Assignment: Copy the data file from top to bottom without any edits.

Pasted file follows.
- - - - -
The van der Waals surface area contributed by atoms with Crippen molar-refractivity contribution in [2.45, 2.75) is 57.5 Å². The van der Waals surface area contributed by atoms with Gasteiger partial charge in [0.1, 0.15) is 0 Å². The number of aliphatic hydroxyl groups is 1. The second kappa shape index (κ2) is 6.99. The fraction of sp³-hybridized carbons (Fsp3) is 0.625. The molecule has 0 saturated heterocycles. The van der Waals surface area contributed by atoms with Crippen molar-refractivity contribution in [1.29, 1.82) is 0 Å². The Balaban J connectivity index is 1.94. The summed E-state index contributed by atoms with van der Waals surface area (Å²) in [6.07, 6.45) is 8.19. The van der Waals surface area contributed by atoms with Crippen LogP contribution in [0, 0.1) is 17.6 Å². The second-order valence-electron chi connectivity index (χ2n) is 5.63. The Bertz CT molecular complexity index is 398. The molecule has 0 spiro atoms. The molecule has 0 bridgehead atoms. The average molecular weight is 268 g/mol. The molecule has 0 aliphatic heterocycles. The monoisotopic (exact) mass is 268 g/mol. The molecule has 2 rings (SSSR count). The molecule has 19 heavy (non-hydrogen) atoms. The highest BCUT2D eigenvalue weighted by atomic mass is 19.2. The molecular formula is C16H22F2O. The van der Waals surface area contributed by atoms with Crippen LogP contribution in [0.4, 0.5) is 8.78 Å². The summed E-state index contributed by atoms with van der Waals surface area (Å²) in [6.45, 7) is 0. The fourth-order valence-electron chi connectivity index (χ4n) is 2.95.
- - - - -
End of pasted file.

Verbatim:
The van der Waals surface area contributed by atoms with Crippen molar-refractivity contribution in [2.45, 2.75) is 57.5 Å². The van der Waals surface area contributed by atoms with Gasteiger partial charge in [0.1, 0.15) is 0 Å². The number of aliphatic hydroxyl groups is 1. The second kappa shape index (κ2) is 6.99. The fraction of sp³-hybridized carbons (Fsp3) is 0.625. The molecule has 0 saturated heterocycles. The van der Waals surface area contributed by atoms with Crippen molar-refractivity contribution in [1.29, 1.82) is 0 Å². The Balaban J connectivity index is 1.94. The summed E-state index contributed by atoms with van der Waals surface area (Å²) in [6.07, 6.45) is 8.19. The van der Waals surface area contributed by atoms with Crippen LogP contribution in [0, 0.1) is 17.6 Å². The second-order valence-electron chi connectivity index (χ2n) is 5.63. The Bertz CT molecular complexity index is 398. The molecule has 0 spiro atoms. The molecule has 0 bridgehead atoms. The average molecular weight is 268 g/mol. The molecule has 0 aliphatic heterocycles. The monoisotopic (exact) mass is 268 g/mol. The molecule has 2 rings (SSSR count). The molecule has 19 heavy (non-hydrogen) atoms. The highest BCUT2D eigenvalue weighted by atomic mass is 19.2. The molecular formula is C16H22F2O. The van der Waals surface area contributed by atoms with Crippen LogP contribution in [0.4, 0.5) is 8.78 Å². The summed E-state index contributed by atoms with van der Waals surface area (Å²) in [6.45, 7) is 0. The fourth-order valence-electron chi connectivity index (χ4n) is 2.95.